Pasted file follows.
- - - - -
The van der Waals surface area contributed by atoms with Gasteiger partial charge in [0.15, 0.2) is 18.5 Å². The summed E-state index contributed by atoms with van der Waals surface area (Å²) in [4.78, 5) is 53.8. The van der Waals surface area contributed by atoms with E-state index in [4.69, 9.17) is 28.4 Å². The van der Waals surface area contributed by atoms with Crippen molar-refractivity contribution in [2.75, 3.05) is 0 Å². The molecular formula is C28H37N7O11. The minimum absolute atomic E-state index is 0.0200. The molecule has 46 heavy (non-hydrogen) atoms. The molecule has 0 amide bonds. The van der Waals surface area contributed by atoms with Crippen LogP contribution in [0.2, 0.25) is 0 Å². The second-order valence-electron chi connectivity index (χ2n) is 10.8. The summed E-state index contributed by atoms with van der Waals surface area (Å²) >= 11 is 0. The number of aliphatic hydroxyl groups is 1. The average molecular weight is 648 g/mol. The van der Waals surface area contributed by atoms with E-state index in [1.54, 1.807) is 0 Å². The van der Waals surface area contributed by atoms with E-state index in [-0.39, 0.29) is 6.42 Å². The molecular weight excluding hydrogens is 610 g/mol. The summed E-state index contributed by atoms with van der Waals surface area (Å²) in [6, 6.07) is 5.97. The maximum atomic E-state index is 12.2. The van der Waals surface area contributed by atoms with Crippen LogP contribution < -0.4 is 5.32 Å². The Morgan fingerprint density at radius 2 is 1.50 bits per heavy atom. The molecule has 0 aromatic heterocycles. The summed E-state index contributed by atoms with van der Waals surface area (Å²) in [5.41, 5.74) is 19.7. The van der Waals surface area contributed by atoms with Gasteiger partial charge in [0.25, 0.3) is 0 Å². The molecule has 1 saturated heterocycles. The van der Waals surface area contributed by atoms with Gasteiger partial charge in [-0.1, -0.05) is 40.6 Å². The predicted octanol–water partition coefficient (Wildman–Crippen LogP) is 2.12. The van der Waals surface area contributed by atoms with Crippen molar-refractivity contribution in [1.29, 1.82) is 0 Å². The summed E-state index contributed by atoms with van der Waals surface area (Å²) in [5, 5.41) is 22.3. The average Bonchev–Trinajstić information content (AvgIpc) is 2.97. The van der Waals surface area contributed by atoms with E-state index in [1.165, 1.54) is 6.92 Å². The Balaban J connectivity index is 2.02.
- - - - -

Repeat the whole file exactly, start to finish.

The van der Waals surface area contributed by atoms with Gasteiger partial charge in [0.15, 0.2) is 18.5 Å². The summed E-state index contributed by atoms with van der Waals surface area (Å²) in [4.78, 5) is 53.8. The van der Waals surface area contributed by atoms with E-state index in [4.69, 9.17) is 28.4 Å². The van der Waals surface area contributed by atoms with Crippen molar-refractivity contribution in [2.75, 3.05) is 0 Å². The molecular formula is C28H37N7O11. The minimum absolute atomic E-state index is 0.0200. The molecule has 46 heavy (non-hydrogen) atoms. The molecule has 0 amide bonds. The van der Waals surface area contributed by atoms with Crippen LogP contribution in [0.2, 0.25) is 0 Å². The second-order valence-electron chi connectivity index (χ2n) is 10.8. The summed E-state index contributed by atoms with van der Waals surface area (Å²) >= 11 is 0. The number of aliphatic hydroxyl groups is 1. The average molecular weight is 648 g/mol. The van der Waals surface area contributed by atoms with E-state index in [1.54, 1.807) is 0 Å². The van der Waals surface area contributed by atoms with E-state index in [-0.39, 0.29) is 6.42 Å². The molecular weight excluding hydrogens is 610 g/mol. The summed E-state index contributed by atoms with van der Waals surface area (Å²) in [6, 6.07) is 5.97. The maximum atomic E-state index is 12.2. The van der Waals surface area contributed by atoms with Crippen LogP contribution < -0.4 is 5.32 Å². The Morgan fingerprint density at radius 2 is 1.50 bits per heavy atom. The molecule has 0 aromatic heterocycles. The summed E-state index contributed by atoms with van der Waals surface area (Å²) in [5.41, 5.74) is 19.7. The van der Waals surface area contributed by atoms with Gasteiger partial charge in [0.25, 0.3) is 0 Å². The molecule has 1 saturated heterocycles. The van der Waals surface area contributed by atoms with Gasteiger partial charge in [-0.1, -0.05) is 40.6 Å². The predicted octanol–water partition coefficient (Wildman–Crippen LogP) is 2.12. The van der Waals surface area contributed by atoms with Crippen molar-refractivity contribution in [1.29, 1.82) is 0 Å². The summed E-state index contributed by atoms with van der Waals surface area (Å²) in [5, 5.41) is 22.3. The average Bonchev–Trinajstić information content (AvgIpc) is 2.97. The van der Waals surface area contributed by atoms with E-state index in [1.165, 1.54) is 6.92 Å². The Balaban J connectivity index is 2.02.